Timeless are pleased to offer a rare Roman Arrowhead, one of a collection that recently became available on the UK antiquities market.


When considering Roman weaponry, the bow and arrow is not usually the first thing to come to mind. You would be forgiven for thinking first of the Roman short sword, or Gladius, after which gladiators were named. Or perhaps the iconic Roman javelin—the Pilum—with its long, slender iron shank and pyramidal head. Or perhaps even the belt knife, or Puggio, that no Roman soldier would be seen without.


But the archer was just as an important component of the Roman fighting machine as any other unit.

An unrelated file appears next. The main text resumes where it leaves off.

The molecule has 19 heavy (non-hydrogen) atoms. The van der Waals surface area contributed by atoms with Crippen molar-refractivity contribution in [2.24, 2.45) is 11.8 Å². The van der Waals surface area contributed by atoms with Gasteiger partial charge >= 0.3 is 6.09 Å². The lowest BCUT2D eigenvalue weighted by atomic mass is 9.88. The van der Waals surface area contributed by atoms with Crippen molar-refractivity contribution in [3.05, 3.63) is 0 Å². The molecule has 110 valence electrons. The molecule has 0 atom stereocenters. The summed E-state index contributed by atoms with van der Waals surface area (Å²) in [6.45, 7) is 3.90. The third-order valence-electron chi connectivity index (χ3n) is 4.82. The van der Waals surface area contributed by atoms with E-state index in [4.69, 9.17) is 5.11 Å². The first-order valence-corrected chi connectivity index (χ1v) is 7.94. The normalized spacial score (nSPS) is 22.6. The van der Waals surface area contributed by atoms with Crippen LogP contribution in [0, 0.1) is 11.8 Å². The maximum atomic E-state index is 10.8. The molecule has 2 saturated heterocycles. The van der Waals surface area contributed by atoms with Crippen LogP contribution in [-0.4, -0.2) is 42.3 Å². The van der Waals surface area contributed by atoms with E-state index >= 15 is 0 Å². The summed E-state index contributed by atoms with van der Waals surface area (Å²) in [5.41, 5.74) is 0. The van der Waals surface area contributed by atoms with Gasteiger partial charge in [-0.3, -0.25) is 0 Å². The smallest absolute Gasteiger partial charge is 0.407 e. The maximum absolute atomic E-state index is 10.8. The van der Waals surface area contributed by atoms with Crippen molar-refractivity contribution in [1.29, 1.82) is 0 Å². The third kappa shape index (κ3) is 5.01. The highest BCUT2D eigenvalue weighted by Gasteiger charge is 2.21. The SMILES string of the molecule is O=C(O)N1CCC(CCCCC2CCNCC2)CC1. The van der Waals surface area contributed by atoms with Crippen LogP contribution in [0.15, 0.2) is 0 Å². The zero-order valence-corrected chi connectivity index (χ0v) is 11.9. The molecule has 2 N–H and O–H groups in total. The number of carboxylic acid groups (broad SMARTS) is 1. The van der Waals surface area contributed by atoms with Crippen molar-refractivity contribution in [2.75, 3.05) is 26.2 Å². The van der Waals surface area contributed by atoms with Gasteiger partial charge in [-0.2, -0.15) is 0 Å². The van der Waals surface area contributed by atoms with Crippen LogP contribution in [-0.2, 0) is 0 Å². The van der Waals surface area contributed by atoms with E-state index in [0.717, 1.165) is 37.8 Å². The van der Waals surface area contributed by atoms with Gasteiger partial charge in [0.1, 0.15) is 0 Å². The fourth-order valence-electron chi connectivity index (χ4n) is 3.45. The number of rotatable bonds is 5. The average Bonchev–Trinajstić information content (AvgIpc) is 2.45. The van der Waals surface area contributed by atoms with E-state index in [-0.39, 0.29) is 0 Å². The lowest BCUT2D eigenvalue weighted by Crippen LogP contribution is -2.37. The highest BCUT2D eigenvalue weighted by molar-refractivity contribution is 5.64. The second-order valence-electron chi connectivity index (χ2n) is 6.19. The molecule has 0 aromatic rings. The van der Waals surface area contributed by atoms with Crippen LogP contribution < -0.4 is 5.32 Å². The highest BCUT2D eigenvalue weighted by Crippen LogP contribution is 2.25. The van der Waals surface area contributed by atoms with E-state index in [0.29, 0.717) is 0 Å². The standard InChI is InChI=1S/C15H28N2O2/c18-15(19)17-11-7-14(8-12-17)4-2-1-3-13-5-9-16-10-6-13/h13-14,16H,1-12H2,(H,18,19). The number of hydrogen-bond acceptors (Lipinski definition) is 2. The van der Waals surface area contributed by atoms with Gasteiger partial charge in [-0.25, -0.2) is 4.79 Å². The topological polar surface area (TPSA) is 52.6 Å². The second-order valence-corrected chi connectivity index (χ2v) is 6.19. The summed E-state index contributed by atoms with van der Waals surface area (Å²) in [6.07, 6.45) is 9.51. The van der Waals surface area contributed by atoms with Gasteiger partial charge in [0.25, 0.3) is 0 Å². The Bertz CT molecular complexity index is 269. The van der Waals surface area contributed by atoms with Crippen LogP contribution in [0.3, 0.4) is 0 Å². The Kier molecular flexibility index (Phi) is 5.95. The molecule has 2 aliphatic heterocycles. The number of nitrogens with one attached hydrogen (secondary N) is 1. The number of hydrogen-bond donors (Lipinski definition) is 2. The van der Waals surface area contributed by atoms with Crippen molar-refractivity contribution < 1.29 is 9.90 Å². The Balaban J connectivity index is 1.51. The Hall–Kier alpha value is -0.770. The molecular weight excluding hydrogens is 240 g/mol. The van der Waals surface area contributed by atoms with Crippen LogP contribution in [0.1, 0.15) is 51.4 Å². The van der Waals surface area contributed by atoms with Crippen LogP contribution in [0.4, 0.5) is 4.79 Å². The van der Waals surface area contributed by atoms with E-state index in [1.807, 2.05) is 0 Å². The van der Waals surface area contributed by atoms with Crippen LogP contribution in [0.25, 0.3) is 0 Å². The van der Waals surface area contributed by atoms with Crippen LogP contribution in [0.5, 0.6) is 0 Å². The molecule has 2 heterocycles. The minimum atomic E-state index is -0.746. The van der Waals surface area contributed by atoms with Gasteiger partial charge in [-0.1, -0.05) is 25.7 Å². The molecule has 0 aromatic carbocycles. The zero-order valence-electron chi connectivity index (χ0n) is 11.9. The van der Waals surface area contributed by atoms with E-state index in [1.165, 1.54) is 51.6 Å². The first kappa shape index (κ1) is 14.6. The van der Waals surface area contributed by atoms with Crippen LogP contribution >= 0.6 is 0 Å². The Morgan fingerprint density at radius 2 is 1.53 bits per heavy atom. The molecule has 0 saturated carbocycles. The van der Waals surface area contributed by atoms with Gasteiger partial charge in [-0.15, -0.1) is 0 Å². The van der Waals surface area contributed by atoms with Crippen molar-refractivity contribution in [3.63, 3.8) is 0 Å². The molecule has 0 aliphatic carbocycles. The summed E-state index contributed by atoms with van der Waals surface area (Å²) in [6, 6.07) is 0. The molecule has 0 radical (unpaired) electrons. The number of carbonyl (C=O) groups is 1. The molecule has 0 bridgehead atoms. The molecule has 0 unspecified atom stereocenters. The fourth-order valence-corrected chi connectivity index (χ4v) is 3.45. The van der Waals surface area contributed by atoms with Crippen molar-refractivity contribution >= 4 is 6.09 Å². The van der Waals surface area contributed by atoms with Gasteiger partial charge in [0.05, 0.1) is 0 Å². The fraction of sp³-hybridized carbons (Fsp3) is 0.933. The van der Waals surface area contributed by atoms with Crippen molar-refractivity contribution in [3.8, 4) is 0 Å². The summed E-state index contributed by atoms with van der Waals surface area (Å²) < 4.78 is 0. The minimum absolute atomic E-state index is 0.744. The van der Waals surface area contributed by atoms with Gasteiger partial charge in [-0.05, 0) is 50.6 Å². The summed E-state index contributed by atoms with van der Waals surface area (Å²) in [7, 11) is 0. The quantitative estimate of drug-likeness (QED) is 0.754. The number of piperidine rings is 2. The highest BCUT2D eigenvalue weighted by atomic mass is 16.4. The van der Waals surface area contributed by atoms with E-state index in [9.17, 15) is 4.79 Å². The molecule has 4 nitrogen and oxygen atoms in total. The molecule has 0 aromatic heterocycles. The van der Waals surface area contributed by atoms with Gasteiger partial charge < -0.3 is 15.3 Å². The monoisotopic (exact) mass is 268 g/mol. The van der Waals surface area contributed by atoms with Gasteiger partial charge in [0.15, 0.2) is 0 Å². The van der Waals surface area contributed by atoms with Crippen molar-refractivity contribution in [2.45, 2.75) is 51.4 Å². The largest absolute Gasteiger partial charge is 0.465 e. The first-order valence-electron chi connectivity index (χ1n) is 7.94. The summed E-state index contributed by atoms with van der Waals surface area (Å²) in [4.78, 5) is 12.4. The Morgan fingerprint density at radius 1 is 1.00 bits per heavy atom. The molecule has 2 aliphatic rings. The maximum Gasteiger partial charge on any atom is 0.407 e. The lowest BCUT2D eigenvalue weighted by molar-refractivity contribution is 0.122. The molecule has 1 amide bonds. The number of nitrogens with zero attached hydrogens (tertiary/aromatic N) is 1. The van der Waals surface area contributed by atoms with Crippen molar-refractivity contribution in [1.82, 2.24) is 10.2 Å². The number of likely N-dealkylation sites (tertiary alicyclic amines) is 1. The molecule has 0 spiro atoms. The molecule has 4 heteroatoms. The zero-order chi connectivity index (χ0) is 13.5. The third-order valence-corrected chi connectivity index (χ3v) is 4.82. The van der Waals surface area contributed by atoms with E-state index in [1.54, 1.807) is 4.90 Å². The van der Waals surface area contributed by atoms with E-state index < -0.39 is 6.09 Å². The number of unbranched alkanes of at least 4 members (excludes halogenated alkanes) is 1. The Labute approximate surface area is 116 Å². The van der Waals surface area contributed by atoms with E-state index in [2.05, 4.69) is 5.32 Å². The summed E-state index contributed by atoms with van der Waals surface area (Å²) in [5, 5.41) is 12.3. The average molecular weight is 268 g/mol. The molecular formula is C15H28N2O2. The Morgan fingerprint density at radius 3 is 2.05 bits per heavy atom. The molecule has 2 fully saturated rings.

Archers typically belonged to auxiliary units (non-Roman provincials who fought for the empire, being paid only one-third of a legionary’s salary) and used composite bows made of wood, bone and sinew, and were often asymmetric in design, with the lower limb being shorter than the upper.


This 1st - 4th century A.D. Roman iron arrowhead displays a long, tanged shaft and pyramidal head designed to penetrate armour (Type 157, Petrie, W. M. Flinders, 1917). The arrow is mounted on a plinth of oak.


Now available in the Timeless Galleries


  • Acquired by Timeless on the UK Antiquities market, 2021. Formerly in a private Dutch collection formed prior to the 1980s.